Volunteers spend their Saturday cleaning Lone Fir Cemetery in preparation for Memorial Day.

JESSIE DARLAND - A volunteer sets down her mat as she prepares to clean a headstone. Cemeteries aren't where most folks like to spend their free time, but a group of volunteers chose to spend Saturday among the squawking crows and weathered headstones.

It was cleanup day at Lone Fir Historic Cemetery in Southeast Portland, where over two dozen volunteers worked to make the multi-use cemetery more enjoyable for all.

The clean-up is usually held on Earth Day, but was moved closer to Memorial Day, when there will be a surge of visitors. SOLVE, an environmental nonprofit, turned it into a statewide event, along with the Oregon Commission on Historic Cemeteries. They declared May 12 as Oregon Historic Cemetery Cleanup Day, with similar events across the state.

Volunteers young and old got on their hands and knees (with the help of some cut-up yoga mats) to use water, chopsticks and butter knives to clean and detail some of the headstones in the 30-acre cemetery.

JESSIE DARLAND - Lupine DeSnyder instructs the group on how to properly clean graves without damaging them. Lupine DeSnyder, volunteer coordinator for Metro Parks and Nature, instructed the group on how to properly clean headstones, some of which are over 150 years old. She told volunteers to focus on places they can see from the road, but also to feel free to wander, enjoy the nice day and explore the wooded cemetery. Volunteers scattered, carrying buckets and big bags for downed branches and twigs. Butter knives were handed out to tidy up the grass near the edges of the graves, and chopsticks for lightly cleaning the engravings on the headstones.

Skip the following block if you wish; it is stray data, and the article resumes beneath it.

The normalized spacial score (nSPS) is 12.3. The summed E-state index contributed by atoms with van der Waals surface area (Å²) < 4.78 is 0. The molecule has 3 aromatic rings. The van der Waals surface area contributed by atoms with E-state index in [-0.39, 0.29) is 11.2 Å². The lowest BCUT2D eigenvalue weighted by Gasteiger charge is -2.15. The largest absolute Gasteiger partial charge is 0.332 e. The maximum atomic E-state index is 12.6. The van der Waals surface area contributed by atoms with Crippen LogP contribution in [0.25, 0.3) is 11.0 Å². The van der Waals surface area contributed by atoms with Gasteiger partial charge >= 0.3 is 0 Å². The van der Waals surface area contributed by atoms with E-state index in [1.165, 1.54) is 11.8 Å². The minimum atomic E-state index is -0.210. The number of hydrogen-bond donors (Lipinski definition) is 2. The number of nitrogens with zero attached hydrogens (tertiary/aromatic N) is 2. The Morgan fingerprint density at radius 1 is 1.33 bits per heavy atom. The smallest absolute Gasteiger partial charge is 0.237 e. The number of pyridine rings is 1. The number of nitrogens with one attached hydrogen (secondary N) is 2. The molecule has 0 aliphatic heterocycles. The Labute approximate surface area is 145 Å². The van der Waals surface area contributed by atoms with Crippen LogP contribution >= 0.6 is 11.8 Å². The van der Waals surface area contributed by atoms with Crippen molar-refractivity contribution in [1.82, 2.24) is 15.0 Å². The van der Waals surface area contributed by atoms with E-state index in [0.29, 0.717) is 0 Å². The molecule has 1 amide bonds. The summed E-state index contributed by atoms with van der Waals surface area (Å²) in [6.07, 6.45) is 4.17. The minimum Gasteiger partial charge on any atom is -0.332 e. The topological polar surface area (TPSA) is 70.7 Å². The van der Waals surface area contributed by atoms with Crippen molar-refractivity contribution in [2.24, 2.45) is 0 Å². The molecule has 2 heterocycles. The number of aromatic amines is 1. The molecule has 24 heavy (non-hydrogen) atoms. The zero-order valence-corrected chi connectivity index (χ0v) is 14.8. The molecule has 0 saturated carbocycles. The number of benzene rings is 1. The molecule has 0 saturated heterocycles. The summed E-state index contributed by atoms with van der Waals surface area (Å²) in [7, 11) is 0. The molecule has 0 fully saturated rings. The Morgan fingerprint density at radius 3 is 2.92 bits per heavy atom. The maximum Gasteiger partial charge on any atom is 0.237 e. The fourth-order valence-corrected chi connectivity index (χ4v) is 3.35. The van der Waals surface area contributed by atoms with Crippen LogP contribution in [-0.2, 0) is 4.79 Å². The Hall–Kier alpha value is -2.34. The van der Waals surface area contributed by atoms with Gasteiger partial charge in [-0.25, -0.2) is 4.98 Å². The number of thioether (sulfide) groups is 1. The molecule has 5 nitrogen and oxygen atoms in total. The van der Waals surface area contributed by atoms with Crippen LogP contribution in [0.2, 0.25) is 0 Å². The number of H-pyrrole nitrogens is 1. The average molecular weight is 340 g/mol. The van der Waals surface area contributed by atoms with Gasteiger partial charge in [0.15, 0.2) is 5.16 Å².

The cemetery was founded in 1855, though Linda Werts — a member of Friends of Lone Fir — says the first burials were in 1846. According to her and Desnyder, the cemetery is used as a neighborhood park, where kids ride bikes, people jog and schools come on field trips.

JESSIE DARLAND - Leslie Hole washes a headstone at Lone Fir Cemetery on Saturday. Although it's right in the city, it's a significant natural space in the area. The cemetery is home to a resident owl, a historic rose garden, the second-largest arboretum in Portland and the remains of about 25,000 people.

Some folks, according to DeSnyder, were volunteering because they're avid history buffs and see value in preserving the historic cemetery, while others were looking for ways to help their community close to home.

Becky and Bill Dresselhaus were detailing headstones for a more personal reason.

"Our son is buried here in the Friendship Garden," Becky said. The couple's son, Sam, died in 2014 and loved visiting the quiet, tree-lined cemetery with his daughter. This is the Dresselhaus' third or fourth time volunteering at Lone Fir for cleanup.

"It's very cathartic. You feel like you've done something," Becky said.

DeSnyder said there's a lot of stigma around cemeteries, but getting more people involved means more of the community will come to understand what the cemetery is all about. She wants folks to know Lone Fir is more than just a cemetery; it's a resource and a place for the community to enjoy.

"Everyone comes back," DeSnyder said. "Once you get a glimpse of it, you realize there's so much more to see."

For more information, visit

Memorial Day celebration

For Memorial Day on May 28, Portland Fire and Rescue will raise a flag at 10 a.m., and stories will be told about firefighters buried in the cemetery. Lone Fir will also host guided historical tours that last about two hours, and guided veterans' tours lasting about 45 minutes.

Go to top
Template by JoomlaShine